MSU’s likely fall plan: face masks, takeout food and Saturday classes

Michigan State Beaumont tower

Face masks? Yes. International students? Far fewer. MSU will look very different in September because of the pandemic. (Shutterstock)

Michigan State University’s 50,000 students may be returning to campus in the fall, but college life will be far from normal.

Everyone likely will be required to wear face coverings, MSU Interim Provost Teresa Sullivan told a Michigan House appropriations subcommittee Wednesday. Classrooms, libraries, dining halls and dorms are being retrofitted to allow social distancing. And a lot of university staff will continue to work from home rather than their offices.

MSU President Samuel Stanley told students, staff and faculty in a letter last week that the school planned to have students return to East Lansing in September. That letter was short on details about what the fall would look like.

While the university has numerous committees working out details for the fall, Sullivan unveiled the school’s likely plans to legislators Wednesday, painting a portrait of campus that will be less Animal House than General Hospital.

  • Everyone will be required to wear a cloth facial covering while on campus.
  • Residence halls, libraries and classrooms are being rearranged to allow social distancing of at least six feet. Sullivan didn’t say if that meant students living in residence halls would not have roommates, or if beds are being rearranged to be farther apart.
  • Labs will likely operate at half-capacity.
  • Large gatherings will be discouraged.
  • Hand sanitizer will be available around campus
  • Frequent sanitizing of “touch points” in campus buildings.
  • Some seating will be removed from dining halls, and there will be more “grab-and-go” options for students who wish to avoid cafeterias.
  • Enrollment caps in some courses will be lower to make it easier for students to spread out in classrooms.
  • Some large lecture classes may be split between in-person and online. Sullivan gave legislators an example of a class that would meet on Tuesday and Thursday. Under the revamped rules, half the class attends in person and half watches the class online on Tuesday, and the two halves switch for Thursday.
  • To accommodate smaller class sizes, course offerings will likely be spread out more, with some held on evenings and some on Saturdays, Sullivan said.
  • Some classes may be held outdoors in good weather.
  • “Staffers who can work from home will be encouraged to continue to work from home,” Sullivan said. “We are not planning for a mass return to work.” Sullivan didn’t say what proportion of MSU’s 7,300 staff members may continue to work from home.
  • Students and any of the school’s 5,700 faculty who are not comfortable returning to in-person instruction until a COVID-19 vaccine is developed will have the option of teaching or learning fully online, Sullivan said.
  • Anyone feeling sick will be encouraged to stay away from campus.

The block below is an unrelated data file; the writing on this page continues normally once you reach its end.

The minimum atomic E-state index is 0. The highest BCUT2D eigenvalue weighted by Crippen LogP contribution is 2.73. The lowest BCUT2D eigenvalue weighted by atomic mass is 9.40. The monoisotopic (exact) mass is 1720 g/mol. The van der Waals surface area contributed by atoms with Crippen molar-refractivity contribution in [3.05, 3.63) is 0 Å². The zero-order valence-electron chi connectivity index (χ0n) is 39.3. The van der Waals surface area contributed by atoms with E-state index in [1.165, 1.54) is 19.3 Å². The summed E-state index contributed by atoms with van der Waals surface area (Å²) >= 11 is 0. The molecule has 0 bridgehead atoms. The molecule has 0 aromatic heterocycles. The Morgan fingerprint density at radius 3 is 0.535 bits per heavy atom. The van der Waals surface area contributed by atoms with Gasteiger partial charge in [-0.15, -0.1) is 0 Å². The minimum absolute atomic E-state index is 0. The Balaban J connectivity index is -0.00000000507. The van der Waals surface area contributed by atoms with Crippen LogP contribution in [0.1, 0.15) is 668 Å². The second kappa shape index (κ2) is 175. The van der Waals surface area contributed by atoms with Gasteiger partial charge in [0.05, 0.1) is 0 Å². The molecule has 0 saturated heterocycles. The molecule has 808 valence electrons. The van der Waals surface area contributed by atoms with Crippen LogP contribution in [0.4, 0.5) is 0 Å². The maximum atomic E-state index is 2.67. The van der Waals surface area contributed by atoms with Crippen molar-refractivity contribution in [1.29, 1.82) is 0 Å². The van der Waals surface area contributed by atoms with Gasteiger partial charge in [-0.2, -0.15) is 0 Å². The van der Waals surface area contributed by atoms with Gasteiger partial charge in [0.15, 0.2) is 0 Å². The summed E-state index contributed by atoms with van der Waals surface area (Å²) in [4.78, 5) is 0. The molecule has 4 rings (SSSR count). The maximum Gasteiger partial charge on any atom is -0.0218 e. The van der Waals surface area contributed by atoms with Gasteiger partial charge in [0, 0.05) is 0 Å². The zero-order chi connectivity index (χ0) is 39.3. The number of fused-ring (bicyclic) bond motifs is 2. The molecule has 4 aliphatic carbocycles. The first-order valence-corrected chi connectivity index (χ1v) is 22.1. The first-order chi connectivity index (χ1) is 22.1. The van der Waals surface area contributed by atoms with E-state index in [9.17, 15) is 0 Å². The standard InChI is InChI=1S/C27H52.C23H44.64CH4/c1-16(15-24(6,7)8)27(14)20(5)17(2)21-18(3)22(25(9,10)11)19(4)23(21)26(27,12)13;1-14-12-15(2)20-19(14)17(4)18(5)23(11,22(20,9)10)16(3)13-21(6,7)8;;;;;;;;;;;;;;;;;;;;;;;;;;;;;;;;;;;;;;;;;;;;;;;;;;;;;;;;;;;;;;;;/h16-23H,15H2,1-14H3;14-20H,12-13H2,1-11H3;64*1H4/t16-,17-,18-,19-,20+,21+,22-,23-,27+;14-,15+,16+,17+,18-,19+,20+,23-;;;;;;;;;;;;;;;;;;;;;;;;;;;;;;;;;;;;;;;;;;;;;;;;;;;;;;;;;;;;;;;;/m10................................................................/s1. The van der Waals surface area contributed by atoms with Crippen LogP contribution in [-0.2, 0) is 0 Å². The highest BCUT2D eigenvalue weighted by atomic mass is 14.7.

• Sullivan said the school anticipates far fewer international students in East Lansing because “they won’t be able to get visas.” She told legislators those students will be able to continue to take classes online to work toward an MSU degree. The university had about 5,600 international students enrolled in the 2019-20 school year.

MSU’s plans could change, depending on the status of the pandemic and state executive orders.

Last week, MSU President Stanley said students will return to campus Sept. 2, with in-person classes wrapping up the Wednesday before Thanksgiving. The last two weeks of classes for the fall semester and final exams will be fully online, to try to get students off campus before December, which Stanley, a medical doctor, said he expects to be the likeliest time for a second wave of COVID-19 to strike. 

Tuesday, Stanley suggested that football could be played safely, but that Spartan Stadium likely would only have about 20 percent of its normal fans (15,000, instead of 75,000), and that fans would need to wear masks.

The University of Michigan and Wayne State University haven’t announced their fall plans, though the majority of the state’s 15 public universities say they plan to return to in-person classes in September.

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Comments

College $tudent$
Wed, 06/03/2020 - 7:16pm

Nonsense, no reason to pay to have "that kind" of partial "college experience" and pay full price for tuition, room and board. Online classes taken in a dorm you have to pay for? Might as well be home. It will be interesting to see all those students "not gathering" when they are there Thursday, Friday, Saturday, and Sunday. Such a joke. They will all bring COVID home for the holidays and infect grandma and everyone else. Such a scam.

Jake K
Thu, 06/04/2020 - 4:19pm

So easy to criticize. How about for every criticism, you offer a positive, constructive option? Let's give you the budget and financial restrictions so you can devise a suitable program. Taking responsibility is much different from casting stones with no accountability. BTW...The virus isn't just going to go away because we will it to. Herd immunity occurs because of exposure, not because of isolation. Too many people are waiting for the magic vaccine and depending upon EACH and EVERY PERSON to take it. Not going to happen.